I'm just back from the Mainstream Conference at Swanwick. I was hoping to blog while I was up there as I had great free internet access in my room (thanks Hayes conference centre) but I was too tired when I finally crashed out from catching up with mates!
It was a good conference overall. The highlight was Malcolm Duncan, the movement director of Faithworks. He is a truly brilliant communicator who is also a highly original and creative thinker - a rare combination, I find. He offered us an inspiring and achievable theology of social action and community transformation and challenged us to go do it - all in under an hour.
He has a new book out called Kingdom Come: the local church as a catalyst for social change. I've not read it yet but if it's half as good as his conference presentation, it will be a blast.
In the question and answer session on the final morning of the conference, he spoke in passing about poverty, drawing our attention to something he's written (that I'm looking for) on the five aspects of poverty. Three of these - which are spoken of a lot by sociologists of religion - are material, civic (ie being powerless and therefore disengaged) and spiritual (using the term in its broadest sense).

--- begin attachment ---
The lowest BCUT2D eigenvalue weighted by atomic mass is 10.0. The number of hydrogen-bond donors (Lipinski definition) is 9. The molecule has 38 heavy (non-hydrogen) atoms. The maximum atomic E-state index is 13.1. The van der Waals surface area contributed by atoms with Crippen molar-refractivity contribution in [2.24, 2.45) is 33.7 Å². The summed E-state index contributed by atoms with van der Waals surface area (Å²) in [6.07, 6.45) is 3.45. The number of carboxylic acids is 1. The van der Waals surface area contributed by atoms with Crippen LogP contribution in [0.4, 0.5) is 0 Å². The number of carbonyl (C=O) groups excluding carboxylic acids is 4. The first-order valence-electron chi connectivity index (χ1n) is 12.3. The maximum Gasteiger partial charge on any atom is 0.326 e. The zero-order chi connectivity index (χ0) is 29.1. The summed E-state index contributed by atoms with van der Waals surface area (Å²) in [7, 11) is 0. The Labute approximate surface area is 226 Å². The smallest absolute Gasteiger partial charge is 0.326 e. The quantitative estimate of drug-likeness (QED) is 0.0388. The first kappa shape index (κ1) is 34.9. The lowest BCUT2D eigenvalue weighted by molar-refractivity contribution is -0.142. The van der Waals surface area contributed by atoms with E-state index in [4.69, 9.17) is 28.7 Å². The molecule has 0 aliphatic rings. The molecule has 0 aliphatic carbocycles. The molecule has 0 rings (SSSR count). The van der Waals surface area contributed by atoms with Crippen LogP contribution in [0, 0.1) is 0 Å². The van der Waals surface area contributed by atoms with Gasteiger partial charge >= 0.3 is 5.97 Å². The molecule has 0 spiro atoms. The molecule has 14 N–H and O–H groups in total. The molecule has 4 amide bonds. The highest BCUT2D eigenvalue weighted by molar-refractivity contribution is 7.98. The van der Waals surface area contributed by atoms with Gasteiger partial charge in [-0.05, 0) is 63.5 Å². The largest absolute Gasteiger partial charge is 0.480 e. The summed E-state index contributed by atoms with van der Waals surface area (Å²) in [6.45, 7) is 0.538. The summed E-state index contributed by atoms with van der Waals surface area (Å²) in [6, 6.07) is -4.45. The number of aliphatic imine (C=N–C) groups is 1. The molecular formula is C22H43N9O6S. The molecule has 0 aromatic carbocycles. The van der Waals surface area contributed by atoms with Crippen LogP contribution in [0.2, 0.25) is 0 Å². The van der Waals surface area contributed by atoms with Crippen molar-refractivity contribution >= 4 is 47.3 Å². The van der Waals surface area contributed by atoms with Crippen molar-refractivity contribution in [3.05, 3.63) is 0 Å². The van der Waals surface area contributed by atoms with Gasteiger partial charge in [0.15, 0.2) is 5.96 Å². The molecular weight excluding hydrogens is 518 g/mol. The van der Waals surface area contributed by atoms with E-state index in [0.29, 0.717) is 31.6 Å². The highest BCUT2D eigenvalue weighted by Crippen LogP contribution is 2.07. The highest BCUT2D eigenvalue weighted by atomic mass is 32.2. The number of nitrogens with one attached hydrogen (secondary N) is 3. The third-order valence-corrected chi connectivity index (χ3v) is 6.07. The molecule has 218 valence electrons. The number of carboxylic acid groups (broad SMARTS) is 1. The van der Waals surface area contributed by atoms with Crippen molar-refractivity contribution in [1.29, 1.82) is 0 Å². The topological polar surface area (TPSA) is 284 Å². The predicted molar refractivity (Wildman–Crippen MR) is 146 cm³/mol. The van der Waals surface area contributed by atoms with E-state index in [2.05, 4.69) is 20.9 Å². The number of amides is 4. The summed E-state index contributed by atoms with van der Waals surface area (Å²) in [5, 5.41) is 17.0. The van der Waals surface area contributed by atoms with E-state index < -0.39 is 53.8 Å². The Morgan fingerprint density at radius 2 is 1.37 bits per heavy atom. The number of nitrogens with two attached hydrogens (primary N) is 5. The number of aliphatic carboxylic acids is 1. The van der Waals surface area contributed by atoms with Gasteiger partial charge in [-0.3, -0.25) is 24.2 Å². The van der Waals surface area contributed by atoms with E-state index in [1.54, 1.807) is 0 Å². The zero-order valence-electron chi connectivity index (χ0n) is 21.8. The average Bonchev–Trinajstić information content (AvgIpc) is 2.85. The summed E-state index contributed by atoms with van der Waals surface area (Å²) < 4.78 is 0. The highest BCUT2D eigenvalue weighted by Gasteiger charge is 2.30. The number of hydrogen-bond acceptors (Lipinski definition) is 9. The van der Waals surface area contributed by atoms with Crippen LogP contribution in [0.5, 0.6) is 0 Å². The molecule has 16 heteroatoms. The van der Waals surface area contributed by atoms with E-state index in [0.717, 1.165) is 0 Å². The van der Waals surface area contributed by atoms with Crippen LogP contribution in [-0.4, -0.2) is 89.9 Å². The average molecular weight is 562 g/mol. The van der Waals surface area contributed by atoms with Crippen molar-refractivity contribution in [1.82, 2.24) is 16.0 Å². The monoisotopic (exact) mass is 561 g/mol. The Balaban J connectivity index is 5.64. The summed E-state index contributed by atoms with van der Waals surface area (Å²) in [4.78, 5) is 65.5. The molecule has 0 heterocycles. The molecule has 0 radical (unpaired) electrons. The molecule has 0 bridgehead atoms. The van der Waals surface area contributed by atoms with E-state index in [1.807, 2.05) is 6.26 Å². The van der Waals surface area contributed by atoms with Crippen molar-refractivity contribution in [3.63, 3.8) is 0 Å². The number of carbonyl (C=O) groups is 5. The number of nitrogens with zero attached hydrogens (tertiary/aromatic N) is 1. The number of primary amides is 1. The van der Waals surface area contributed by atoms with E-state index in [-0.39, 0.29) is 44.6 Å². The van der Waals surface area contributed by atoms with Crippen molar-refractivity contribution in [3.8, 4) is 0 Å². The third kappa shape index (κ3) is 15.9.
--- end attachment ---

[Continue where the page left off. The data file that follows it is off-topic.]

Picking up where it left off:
To this Malcolm added two - poverty of identity (so many people not having any idea of who they are and why they matter) and poverty of aspiration. This last one resonated particularly with me. It's about people having no hope, thinking the best days are behind them, hankering for the good old days. We hear it every time people talk about society going to the dogs and things being so much better when we were young.
It is this poverty that robs the church of its power and relevance because it suggests that Christian eschatology has nothing to give us that resources our present work for God. we pray 'thy Kingdom come' but expect everything to stay the same - and so it does.